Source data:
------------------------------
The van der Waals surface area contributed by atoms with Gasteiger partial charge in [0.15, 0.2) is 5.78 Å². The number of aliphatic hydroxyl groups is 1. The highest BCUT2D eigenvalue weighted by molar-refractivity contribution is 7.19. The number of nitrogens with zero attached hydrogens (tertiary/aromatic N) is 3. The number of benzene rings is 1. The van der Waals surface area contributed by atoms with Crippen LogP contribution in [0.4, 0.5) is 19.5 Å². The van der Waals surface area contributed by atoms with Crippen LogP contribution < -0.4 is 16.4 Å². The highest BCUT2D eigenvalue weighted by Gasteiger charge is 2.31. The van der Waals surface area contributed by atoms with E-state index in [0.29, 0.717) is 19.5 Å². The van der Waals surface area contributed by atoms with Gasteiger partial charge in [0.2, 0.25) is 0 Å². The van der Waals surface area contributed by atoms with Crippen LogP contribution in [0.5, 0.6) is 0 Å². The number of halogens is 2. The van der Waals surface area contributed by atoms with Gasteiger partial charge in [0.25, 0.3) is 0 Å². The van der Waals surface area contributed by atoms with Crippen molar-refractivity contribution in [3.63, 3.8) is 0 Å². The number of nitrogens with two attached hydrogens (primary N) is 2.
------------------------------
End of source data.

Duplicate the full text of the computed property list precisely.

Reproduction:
The van der Waals surface area contributed by atoms with Gasteiger partial charge in [0.15, 0.2) is 5.78 Å². The number of aliphatic hydroxyl groups is 1. The highest BCUT2D eigenvalue weighted by molar-refractivity contribution is 7.19. The number of nitrogens with zero attached hydrogens (tertiary/aromatic N) is 3. The number of benzene rings is 1. The van der Waals surface area contributed by atoms with Crippen LogP contribution in [0.4, 0.5) is 19.5 Å². The van der Waals surface area contributed by atoms with Crippen LogP contribution < -0.4 is 16.4 Å². The highest BCUT2D eigenvalue weighted by Gasteiger charge is 2.31. The van der Waals surface area contributed by atoms with E-state index in [0.29, 0.717) is 19.5 Å². The van der Waals surface area contributed by atoms with Gasteiger partial charge in [0.2, 0.25) is 0 Å². The van der Waals surface area contributed by atoms with Crippen LogP contribution in [0.5, 0.6) is 0 Å². The number of halogens is 2. The van der Waals surface area contributed by atoms with Gasteiger partial charge in [0.25, 0.3) is 0 Å². The van der Waals surface area contributed by atoms with Crippen molar-refractivity contribution in [3.63, 3.8) is 0 Å². The number of nitrogens with two attached hydrogens (primary N) is 2.